Orchard reclaimed from overgrowth, apples will become hard cider

Couple has reopened store on Route 5S, is building house, will seek license to sell cider
Jeffery Klein is the owner of Hungry Chicken Farm Market at 661 River Road in Rotterdam.
Jeffery Klein is the owner of Hungry Chicken Farm Market at 661 River Road in Rotterdam.

ROTTERDAM JUNCTION — A Scotia couple has resurrected an overgrown orchard and a long-dormant country store along River Road, and now they’re setting out to produce hard cider there.

With late-arriving blossoms finally turning their apple trees white in the past couple of weeks, Louise Dickinson and Jeffrey Klein hope to have the state license that will allow them to ferment cider by the time the apples are ready to harvest this year.

In the meantime, they’ve been making test batches for their own consumption and turning the leftovers into cider vinegar (which they can legally sell).

The couple also demolished the crumbling house that came with the orchard and the store, and their contractor is nearing completion of their new house. When they move in, they’ll join a flock of chickens, a pair of hair sheep and a bunny named Maureen already living on the Dancing Rabbit Farm.

Dickinson and Klein, both divorced from previous spouses and working day jobs, met in early 2016 and found common interests in gardening and cider, among other things. They were married in October.

It’s an ambitious project, but they’ve made a lot of progress on one of the hardest parts, the store. They reopened in May 2017 as the Hungry Chicken Country Store. It has been the Apple Junction Country Store until it closed in 2005.

Neither knew anything about running a retail store. They hired nearby resident Dawn Emkin as manager, and she is joined there by her son Lucas and part-timer Terrelle Lefevre.

After the store stood vacant for more than a decade, “people are used to flying by and knowing that it’s empty,” Dickinson said. But the bike path and Kiwanis Park right across Route 5S provide a stream of customers in warmer months. And Emken has built a following for her breakfast sandwich: either the regular bacon, egg and cheese grilled on a hard roll or the Widowmaker, which adds sausage and ham.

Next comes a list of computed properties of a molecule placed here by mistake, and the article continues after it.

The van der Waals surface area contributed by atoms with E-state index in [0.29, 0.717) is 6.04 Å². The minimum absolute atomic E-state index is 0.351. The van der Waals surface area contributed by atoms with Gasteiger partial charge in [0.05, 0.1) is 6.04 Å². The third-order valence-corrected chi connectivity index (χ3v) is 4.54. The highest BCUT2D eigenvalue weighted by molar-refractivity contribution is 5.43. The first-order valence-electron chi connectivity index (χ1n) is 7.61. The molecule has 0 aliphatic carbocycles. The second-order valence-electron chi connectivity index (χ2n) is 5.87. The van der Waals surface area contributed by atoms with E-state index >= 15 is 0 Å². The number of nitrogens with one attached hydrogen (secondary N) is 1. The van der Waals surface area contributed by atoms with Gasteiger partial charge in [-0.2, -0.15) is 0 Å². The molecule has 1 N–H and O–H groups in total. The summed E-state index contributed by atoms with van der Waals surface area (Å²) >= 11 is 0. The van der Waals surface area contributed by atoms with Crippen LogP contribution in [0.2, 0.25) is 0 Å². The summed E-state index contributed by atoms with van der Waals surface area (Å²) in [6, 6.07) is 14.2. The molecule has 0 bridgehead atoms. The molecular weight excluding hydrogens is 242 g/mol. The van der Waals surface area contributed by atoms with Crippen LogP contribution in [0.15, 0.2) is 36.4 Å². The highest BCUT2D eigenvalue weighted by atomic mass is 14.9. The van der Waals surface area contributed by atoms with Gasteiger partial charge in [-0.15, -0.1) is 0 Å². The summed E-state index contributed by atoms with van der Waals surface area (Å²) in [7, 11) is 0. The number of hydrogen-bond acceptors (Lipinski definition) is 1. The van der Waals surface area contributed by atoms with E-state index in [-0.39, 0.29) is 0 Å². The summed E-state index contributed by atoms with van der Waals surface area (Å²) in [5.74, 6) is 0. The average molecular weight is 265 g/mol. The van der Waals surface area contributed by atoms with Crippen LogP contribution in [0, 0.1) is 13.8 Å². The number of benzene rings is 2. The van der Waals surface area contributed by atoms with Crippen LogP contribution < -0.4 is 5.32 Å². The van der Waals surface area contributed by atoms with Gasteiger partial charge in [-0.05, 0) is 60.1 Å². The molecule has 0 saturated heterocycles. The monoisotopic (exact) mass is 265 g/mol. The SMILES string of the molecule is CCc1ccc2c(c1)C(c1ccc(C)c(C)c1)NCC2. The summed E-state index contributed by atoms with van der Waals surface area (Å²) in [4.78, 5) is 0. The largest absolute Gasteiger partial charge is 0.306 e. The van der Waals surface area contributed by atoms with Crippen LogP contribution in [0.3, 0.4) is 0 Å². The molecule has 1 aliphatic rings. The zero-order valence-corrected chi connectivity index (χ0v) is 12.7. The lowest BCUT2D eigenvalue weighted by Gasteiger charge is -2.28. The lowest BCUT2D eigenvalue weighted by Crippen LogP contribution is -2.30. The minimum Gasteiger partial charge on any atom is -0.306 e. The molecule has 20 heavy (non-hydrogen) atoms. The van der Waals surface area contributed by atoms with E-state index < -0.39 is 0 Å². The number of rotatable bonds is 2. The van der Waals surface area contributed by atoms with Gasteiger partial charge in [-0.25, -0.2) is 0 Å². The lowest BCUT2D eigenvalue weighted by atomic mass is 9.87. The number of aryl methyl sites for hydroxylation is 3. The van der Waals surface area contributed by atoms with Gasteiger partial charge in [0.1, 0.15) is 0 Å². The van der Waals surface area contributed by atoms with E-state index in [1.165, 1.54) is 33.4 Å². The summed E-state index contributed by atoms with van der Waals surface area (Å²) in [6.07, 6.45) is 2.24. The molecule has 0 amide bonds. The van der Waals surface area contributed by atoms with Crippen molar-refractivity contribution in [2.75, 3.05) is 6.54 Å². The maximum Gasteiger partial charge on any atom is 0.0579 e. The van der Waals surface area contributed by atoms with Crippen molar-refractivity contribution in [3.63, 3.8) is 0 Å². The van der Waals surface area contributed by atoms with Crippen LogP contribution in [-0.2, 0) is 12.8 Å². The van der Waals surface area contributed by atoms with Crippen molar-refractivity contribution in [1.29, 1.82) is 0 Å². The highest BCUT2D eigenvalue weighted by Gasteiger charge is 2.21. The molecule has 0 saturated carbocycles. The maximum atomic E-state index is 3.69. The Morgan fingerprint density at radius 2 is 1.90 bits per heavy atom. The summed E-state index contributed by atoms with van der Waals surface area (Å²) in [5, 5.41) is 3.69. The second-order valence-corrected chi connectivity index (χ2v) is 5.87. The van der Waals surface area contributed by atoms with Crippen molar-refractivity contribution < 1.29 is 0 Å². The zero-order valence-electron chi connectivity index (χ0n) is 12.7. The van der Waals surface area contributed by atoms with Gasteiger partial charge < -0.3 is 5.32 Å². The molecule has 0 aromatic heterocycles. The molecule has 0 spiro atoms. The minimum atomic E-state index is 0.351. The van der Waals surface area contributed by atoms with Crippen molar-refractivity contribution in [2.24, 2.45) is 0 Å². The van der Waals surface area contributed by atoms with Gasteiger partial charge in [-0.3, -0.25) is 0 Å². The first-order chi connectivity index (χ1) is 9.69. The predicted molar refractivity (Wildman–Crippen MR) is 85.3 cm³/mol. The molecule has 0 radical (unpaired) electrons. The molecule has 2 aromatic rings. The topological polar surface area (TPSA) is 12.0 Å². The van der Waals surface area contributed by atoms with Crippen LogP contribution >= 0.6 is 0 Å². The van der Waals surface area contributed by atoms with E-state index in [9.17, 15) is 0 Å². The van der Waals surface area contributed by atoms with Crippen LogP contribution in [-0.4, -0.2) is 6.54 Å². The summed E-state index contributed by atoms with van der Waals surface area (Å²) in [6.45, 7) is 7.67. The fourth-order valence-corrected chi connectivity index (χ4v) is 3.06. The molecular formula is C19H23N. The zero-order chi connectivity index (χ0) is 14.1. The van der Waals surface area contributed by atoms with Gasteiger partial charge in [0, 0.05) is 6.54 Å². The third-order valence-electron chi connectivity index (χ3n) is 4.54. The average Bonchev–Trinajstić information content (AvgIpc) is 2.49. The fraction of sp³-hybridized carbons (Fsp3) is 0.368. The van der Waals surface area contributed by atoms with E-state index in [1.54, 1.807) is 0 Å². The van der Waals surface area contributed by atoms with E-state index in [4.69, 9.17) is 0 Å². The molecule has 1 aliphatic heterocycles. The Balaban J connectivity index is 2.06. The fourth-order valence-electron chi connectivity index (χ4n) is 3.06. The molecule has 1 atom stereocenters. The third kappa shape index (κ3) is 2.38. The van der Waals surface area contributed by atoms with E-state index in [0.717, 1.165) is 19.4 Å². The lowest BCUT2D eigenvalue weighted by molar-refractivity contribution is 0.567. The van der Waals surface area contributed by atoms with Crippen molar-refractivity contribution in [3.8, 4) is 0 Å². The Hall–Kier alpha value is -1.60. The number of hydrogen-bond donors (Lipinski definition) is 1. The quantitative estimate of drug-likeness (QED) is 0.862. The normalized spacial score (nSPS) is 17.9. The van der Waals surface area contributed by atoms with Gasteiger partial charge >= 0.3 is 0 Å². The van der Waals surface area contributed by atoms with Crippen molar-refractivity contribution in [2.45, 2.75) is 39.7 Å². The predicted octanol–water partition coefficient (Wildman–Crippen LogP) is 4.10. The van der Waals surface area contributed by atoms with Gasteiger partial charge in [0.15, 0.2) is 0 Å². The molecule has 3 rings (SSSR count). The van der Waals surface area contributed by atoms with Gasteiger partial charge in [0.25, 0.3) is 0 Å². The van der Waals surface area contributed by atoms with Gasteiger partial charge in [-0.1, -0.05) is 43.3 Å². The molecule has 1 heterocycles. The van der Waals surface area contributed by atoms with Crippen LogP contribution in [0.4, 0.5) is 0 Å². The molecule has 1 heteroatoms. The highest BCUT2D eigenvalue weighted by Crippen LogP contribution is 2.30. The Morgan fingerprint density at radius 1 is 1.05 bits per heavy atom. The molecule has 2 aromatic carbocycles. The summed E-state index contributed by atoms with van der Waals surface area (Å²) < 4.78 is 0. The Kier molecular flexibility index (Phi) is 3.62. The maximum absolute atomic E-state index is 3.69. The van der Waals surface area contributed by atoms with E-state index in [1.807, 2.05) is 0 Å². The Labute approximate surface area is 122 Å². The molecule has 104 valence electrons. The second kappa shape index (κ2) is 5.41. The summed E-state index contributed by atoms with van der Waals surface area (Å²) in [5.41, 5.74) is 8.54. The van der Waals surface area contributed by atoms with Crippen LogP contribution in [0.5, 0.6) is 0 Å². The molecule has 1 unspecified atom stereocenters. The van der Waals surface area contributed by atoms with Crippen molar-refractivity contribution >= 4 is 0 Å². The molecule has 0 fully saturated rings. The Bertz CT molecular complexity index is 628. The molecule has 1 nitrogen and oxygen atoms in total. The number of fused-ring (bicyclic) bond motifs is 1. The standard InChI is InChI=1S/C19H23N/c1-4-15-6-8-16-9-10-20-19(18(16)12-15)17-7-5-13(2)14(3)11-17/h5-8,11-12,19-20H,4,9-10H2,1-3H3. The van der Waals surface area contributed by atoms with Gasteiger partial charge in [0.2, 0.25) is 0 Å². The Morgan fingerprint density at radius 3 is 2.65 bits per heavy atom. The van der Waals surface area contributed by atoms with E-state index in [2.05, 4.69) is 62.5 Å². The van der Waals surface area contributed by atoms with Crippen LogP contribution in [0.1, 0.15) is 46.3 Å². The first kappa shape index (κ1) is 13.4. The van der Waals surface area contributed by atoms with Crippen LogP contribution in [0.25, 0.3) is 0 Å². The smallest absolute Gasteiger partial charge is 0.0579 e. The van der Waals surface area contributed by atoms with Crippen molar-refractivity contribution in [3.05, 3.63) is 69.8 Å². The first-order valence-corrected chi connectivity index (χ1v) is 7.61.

“It’s everything on one sandwich. It’s half a pig, easy,” Emken laughed. “We’re not skimpy on anything we do here. The chicken may be hungry but you shouldn’t be.”

A small general store can become known for this kind of specialty item, but it has to have a lot more on the shelves. Customers never know what surprises they’ll find inside and the operators never know what they customers will ask for next.

“Everybody wants something else, and you can’t stock one of everything,” Klein said.

There’s no beer or cigarettes, but there’s a handful each of things like cold drinks, ice cream, crafts, home-baked goods and fishing tackle.

Emken talked the owners into adding smoothies to the menu, to reach a wider audience.

“A lot of people come over from the bike path,” she said. “They don’t want the Widowmaker. They’re looking for a little healthier of an option.”

Klein and Dickinson are considering a soft ice cream machine, but with an $8,000 price tag, it probably won’t happen soon. 

“It’s a case of, if you build it, are they going to come?” Klein said.

Another potential capital expense is a cider doughnut machine. That’s only $3,500 and it is directly linked to the central focus of the operation: apples.

“Our business model is hard cider,” Klein said. “Our aim is to be licensed by fall for hard cider, that’s our goal.”

Already in place is a water-activated cider press that turns 1.5 bushels of crushed apples into 8 gallons of cider. Yet to come is storage, pumping and bottling equipment.

The old apple trees are a mix of eating varieties (red delicious, Mcintosh, Cortland, Burgundy) and dual-purpose eating/cider varieties (empire, northern spy, macoun). Klein saved the trees that were saveable and is replacing those that weren’t with a handful each of 30 cider-specific varieties.

Most are from France and England, so he’s trying to see what works best on a north-facing slope near a river in upstate New York. The couple plans to go all-organic when the last of the old trees are gone, so Klein also wants to see what varieties have the best resistance to the insects and plant diseases common in the area.

Both Dickinson and Klein still have their day jobs. 

She is a mechanical engineer who is now an engineering manager for her longtime employer, General Electric, at its Schenectady-Rotterdam plant. She is originally from Oklahoma.

He is a Long Island native who operated an organic farm in Westerlo in the 1990s and worked as a computer programmer until last year. He now works at Mohawk Valley Railroad Co. in Rotterdam and sits on the board of the Schenectady County Farm Bureau.

Categories: Business, News, Schenectady County

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